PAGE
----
To what extent are land resource managers preparing for high-end climate change in Scotland?

Miriam Dunn, Mark Rounsevell, Henrik Carlsen, Adis Dzebo, Tiago Capela Lourenço, Joseph Hagg

Research output: Contribution to journalArticlepeer-review


We explore the individual and institutional conditions and the climate information used to underpin decision-making for adaptation to high-end climate change (HECC) scenarios in a land resource management context. HECC refers to extreme projections with global annual temperature increases of over 4 °C. We analyse whether HECC scenarios are used in the adaptation decision-making of stakeholders who will tackle the potential problem. We also explore whether the adaptation actions being considered are pertinent only to future climate change or whether other drivers and information types are used in decision-making (including non-climate drivers). We also address the role of knowledge uncertainty in adaptation decision-making. Decision-makers perceive HECC as having a low probability of occurrence and so they do not directly account for HECC within existing actions to address climate change. Such actions focus on incremental rather than transformative solutions in which non-climate drivers are at least as important, and in many cases more important, than climate change alone. This reflects the need to accommodate multiple concerns and low risk options (i.e. incremental change). Uncertainty in climate change information is not a significant barrier to decision-making and stakeholders indicated little need for more climate information in support of adaptation decision-making. There is, however, an identified need for more information about the implications of particular sectoral and cross-sectoral impacts under HECC scenarios. The outcomes of this study provide evidence to assist in contextualising climate change information by creating usable, cross-sectoral, decision-centred information.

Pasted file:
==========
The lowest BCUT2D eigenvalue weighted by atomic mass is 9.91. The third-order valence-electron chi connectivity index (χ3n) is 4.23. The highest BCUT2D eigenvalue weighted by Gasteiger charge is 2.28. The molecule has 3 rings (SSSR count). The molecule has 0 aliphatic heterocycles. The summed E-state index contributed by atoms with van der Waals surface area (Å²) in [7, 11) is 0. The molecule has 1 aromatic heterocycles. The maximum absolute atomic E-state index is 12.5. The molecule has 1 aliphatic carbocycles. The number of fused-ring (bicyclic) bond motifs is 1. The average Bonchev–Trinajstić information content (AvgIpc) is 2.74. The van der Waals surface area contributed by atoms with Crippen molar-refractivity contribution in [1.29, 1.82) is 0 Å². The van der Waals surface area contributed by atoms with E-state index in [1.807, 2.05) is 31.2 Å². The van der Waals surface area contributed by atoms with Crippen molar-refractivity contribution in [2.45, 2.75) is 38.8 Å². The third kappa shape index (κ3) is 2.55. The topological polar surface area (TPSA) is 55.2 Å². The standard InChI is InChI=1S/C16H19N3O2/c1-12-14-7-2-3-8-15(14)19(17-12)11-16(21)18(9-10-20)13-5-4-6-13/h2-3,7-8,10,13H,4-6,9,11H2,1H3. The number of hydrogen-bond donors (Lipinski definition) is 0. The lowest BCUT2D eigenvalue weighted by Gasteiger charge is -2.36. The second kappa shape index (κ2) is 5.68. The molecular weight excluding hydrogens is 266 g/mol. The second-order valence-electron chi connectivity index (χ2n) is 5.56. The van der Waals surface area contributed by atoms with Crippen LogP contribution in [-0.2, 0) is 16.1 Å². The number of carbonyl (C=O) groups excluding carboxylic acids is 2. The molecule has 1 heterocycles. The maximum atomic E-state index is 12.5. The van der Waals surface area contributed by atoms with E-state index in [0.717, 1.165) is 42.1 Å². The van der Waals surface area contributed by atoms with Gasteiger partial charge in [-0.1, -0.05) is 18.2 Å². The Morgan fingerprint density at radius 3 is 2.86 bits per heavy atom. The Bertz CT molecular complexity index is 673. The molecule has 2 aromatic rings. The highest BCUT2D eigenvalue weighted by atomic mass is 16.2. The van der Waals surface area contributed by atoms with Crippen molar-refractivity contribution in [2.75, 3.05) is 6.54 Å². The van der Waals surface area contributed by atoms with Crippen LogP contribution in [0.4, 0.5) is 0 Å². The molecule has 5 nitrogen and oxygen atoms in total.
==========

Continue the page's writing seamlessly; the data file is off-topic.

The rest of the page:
Original languageEnglish
Pages (from-to)181–195
JournalClimatic Change
Issue number141
Early online date25 Jan 2017
Publication statusE-pub ahead of print - 25 Jan 2017


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